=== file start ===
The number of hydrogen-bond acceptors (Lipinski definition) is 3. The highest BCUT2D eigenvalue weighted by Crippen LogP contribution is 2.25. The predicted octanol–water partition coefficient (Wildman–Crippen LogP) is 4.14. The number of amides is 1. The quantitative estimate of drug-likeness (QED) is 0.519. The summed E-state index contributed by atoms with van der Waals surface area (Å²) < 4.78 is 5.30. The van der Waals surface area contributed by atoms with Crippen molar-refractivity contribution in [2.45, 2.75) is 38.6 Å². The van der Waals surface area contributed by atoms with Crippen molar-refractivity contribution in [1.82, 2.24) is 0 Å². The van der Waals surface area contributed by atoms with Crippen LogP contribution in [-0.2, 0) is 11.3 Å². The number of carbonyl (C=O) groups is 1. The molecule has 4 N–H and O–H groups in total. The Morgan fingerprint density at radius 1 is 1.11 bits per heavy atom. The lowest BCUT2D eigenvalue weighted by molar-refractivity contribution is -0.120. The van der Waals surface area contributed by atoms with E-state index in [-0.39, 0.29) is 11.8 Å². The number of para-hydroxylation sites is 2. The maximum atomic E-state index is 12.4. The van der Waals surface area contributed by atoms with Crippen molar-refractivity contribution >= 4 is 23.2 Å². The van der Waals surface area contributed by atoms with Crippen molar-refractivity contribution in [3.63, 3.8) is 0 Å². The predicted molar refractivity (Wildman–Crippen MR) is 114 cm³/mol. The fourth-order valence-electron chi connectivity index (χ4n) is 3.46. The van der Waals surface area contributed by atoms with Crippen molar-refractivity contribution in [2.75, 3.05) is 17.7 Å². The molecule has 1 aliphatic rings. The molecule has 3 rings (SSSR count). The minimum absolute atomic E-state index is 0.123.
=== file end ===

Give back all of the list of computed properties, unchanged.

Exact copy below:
The number of hydrogen-bond acceptors (Lipinski definition) is 3. The highest BCUT2D eigenvalue weighted by Crippen LogP contribution is 2.25. The predicted octanol–water partition coefficient (Wildman–Crippen LogP) is 4.14. The number of amides is 1. The quantitative estimate of drug-likeness (QED) is 0.519. The summed E-state index contributed by atoms with van der Waals surface area (Å²) < 4.78 is 5.30. The van der Waals surface area contributed by atoms with Crippen molar-refractivity contribution in [2.45, 2.75) is 38.6 Å². The van der Waals surface area contributed by atoms with Crippen molar-refractivity contribution in [1.82, 2.24) is 0 Å². The van der Waals surface area contributed by atoms with Crippen LogP contribution in [-0.2, 0) is 11.3 Å². The number of carbonyl (C=O) groups is 1. The molecule has 4 N–H and O–H groups in total. The Morgan fingerprint density at radius 1 is 1.11 bits per heavy atom. The lowest BCUT2D eigenvalue weighted by molar-refractivity contribution is -0.120. The van der Waals surface area contributed by atoms with E-state index in [-0.39, 0.29) is 11.8 Å². The number of para-hydroxylation sites is 2. The maximum atomic E-state index is 12.4. The van der Waals surface area contributed by atoms with Crippen molar-refractivity contribution >= 4 is 23.2 Å². The van der Waals surface area contributed by atoms with Crippen molar-refractivity contribution in [3.63, 3.8) is 0 Å². The predicted molar refractivity (Wildman–Crippen MR) is 114 cm³/mol. The fourth-order valence-electron chi connectivity index (χ4n) is 3.46. The van der Waals surface area contributed by atoms with Crippen molar-refractivity contribution in [2.75, 3.05) is 17.7 Å². The molecule has 1 aliphatic rings. The molecule has 3 rings (SSSR count). The minimum absolute atomic E-state index is 0.123.